Coronavirus Disease (COVID-19) Related Discrimination and Mental Health in Five U.S. Southern Cities

Phuong Thao D. Le, Supriya Misra, Daniel Hagen, Sophia M. Wang, Tingyu Li, Savannah G. Brenneke, Lawrence H. Yang, Emily Goldmann

Research output: Contribution to journalArticlepeer-review


Evidence is mounting that stigma and discrimination related to coronavirus disease (COVID-19) disproportionately impact racial/ethnic minority groups, and that these experiences can worsen mental health. The present study sought to examine multiple types of COVID-related discrimination and their associations with mental health outcomes among racial/ethnic groups in the U.S. South, a region characterized by high levels of racial polarization and increasingly large numbers of undocumented immigrants.We used the cross-sectional, population-based COVID-19 Southern Cities Study (5/26/20–6/6/20) of n = 1,688 adults in Atlanta-GA, Austin-TX, Dallas-TX, Houston-TX, and New Orleans-LA. Three adapted scales (Everyday Discrimination, Major Discrimination, Heightened Vigilance) assessed self-reported COVID-related discrimination. Mental health outcomes included psychological distress, sleep troubles, physical reactions, and self-rated worsened mental health. Bivariable comparisons and adjusted logistic regression models were conducted. The study found that major discrimination was more common (p <.001) among Hispanic and non-Hispanic Black than non-Hispanic Asian and non-Hispanic White respondents. All racial/ethnic minority groups experienced more everyday discrimination (p =.004) and heightened vigilance due to anticipated discrimination (p <.001) than non-Hispanic White respondents. All discrimination types were associated with all mental health outcomes (Odds Ratio; OR range: 1.63–2.61) except everyday and major discrimination with sleep troubles. Results showing greater COVID-related discrimination for racial/ethnic minority groups confirm that these discrimination experiences are not solely about the infectious disease itself, but also entrenched with persistent racism. Responses to COVID-related discrimination should also consider long-lasting impacts on mental health for racial/ethnic minority groups even after the immediate pandemic ends.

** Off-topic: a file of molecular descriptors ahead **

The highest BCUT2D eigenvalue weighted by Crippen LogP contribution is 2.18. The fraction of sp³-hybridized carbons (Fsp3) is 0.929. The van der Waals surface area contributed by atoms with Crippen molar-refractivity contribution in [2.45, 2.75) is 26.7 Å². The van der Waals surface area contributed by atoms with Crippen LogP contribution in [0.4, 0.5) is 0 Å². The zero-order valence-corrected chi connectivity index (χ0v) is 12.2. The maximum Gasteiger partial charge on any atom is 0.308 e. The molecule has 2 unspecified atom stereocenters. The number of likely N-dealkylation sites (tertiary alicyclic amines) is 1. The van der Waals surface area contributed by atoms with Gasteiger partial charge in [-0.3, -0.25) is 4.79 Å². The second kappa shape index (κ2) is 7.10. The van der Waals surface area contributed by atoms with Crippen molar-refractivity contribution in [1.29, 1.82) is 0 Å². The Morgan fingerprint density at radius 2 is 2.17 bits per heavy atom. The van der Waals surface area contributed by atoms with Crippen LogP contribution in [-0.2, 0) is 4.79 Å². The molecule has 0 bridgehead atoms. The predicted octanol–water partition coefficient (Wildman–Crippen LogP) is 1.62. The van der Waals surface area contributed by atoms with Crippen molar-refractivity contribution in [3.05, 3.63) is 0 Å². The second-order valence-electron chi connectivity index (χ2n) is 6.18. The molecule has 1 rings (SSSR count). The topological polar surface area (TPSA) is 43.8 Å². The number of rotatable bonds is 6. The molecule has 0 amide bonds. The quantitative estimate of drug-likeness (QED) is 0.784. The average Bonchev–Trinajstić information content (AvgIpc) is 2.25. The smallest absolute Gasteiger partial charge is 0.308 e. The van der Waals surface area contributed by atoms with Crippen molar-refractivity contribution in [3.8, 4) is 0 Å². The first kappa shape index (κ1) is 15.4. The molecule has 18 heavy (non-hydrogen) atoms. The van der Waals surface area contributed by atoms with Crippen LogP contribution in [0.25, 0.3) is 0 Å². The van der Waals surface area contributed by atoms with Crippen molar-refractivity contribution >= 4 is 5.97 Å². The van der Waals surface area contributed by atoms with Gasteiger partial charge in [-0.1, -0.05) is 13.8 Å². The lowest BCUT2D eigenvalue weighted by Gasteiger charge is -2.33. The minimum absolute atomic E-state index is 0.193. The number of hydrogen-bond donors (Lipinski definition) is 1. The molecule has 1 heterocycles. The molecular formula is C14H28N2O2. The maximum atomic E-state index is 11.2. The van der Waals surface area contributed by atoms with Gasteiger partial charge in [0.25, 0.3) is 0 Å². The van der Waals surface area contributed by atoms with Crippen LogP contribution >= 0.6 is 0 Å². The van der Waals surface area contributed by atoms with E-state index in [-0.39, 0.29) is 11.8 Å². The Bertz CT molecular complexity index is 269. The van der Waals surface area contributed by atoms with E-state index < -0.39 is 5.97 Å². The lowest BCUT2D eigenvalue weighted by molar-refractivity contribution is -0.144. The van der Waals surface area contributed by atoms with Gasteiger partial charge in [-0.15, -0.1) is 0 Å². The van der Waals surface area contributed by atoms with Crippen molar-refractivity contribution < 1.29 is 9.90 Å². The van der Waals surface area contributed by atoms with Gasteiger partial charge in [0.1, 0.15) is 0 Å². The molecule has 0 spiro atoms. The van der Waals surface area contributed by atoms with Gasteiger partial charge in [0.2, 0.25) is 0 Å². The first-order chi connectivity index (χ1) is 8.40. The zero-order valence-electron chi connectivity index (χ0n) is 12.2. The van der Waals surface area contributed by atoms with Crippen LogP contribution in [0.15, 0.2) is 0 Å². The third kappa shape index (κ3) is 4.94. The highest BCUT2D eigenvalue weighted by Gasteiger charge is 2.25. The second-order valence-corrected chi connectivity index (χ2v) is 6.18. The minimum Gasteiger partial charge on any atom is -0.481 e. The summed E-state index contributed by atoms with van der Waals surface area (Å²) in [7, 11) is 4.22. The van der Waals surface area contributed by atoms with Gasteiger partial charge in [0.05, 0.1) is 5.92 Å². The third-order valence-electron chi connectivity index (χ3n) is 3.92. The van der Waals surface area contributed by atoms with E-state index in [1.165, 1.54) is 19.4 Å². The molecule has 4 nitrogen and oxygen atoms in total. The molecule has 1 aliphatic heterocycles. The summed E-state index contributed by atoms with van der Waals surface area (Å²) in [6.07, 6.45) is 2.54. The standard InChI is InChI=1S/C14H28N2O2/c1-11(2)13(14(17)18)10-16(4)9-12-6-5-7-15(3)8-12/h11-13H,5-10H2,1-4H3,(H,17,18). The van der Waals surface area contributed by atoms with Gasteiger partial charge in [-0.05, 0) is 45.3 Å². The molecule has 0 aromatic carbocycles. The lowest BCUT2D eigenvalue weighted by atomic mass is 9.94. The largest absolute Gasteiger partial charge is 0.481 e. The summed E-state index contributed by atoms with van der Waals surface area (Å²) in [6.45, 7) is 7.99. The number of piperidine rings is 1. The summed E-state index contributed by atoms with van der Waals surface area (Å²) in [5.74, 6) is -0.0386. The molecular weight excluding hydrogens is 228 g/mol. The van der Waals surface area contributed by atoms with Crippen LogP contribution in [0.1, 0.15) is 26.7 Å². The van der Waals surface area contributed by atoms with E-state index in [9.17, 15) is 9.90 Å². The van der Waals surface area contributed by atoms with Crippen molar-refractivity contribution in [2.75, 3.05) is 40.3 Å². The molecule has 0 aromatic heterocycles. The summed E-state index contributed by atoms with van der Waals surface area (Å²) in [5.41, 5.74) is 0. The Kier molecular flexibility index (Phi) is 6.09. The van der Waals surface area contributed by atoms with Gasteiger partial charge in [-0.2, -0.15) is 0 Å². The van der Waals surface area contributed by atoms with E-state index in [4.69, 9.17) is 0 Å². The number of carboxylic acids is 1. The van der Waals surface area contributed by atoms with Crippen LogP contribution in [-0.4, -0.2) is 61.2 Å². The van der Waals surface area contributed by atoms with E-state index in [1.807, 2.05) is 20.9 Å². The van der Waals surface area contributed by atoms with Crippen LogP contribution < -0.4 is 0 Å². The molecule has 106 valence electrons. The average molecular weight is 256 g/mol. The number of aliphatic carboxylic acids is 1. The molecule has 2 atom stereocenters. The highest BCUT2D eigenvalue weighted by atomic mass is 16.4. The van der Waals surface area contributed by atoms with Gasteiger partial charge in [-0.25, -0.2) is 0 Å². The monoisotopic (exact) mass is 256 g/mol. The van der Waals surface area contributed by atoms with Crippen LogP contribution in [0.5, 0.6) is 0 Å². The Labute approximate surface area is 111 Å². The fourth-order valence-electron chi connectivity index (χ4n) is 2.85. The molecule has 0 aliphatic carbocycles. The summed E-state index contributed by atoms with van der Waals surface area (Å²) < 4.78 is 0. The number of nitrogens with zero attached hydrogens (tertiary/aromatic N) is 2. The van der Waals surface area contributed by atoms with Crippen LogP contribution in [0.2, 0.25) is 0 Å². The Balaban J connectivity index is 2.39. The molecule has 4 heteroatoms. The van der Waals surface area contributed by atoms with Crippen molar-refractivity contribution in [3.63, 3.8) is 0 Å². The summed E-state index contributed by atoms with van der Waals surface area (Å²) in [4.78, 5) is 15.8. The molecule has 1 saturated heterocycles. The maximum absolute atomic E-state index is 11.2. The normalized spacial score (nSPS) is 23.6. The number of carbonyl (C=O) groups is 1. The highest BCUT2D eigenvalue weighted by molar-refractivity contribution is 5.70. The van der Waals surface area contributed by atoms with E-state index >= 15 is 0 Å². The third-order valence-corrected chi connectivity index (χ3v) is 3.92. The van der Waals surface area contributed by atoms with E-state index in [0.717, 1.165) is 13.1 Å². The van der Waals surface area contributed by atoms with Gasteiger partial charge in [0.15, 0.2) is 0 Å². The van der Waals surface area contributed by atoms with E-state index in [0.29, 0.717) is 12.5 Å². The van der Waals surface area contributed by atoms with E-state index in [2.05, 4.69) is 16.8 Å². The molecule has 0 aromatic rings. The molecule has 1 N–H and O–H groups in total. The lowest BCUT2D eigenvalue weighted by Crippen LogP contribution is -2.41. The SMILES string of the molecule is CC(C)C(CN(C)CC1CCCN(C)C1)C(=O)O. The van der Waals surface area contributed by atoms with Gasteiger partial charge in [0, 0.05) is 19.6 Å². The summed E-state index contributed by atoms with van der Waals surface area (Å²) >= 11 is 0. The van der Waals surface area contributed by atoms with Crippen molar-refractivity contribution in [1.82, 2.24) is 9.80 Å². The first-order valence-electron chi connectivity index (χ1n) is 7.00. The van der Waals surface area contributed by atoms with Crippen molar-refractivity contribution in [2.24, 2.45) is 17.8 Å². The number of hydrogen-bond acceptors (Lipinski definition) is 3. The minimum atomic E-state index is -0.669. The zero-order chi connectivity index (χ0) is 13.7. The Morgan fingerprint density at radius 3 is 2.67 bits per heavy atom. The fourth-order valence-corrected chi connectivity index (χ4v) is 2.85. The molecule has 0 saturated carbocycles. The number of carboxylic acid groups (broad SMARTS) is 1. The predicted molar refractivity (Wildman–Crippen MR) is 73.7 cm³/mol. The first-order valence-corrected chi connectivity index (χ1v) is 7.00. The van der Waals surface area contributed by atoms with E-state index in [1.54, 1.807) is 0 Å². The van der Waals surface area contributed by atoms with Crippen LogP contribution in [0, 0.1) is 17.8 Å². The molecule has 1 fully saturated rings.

Original languageEnglish (US)
Pages (from-to)133-137
Number of pages5
JournalStigma and Health
Issue number1
StatePublished - Feb 7 2022


  • COVID-19
  • mental health
  • racial/ethnic minorities
  • stigma and discrimination

ASJC Scopus subject areas

  • Public Health, Environmental and Occupational Health
  • Psychiatry and Mental health
  • Clinical Psychology
  • Social Psychology
  • Health Policy


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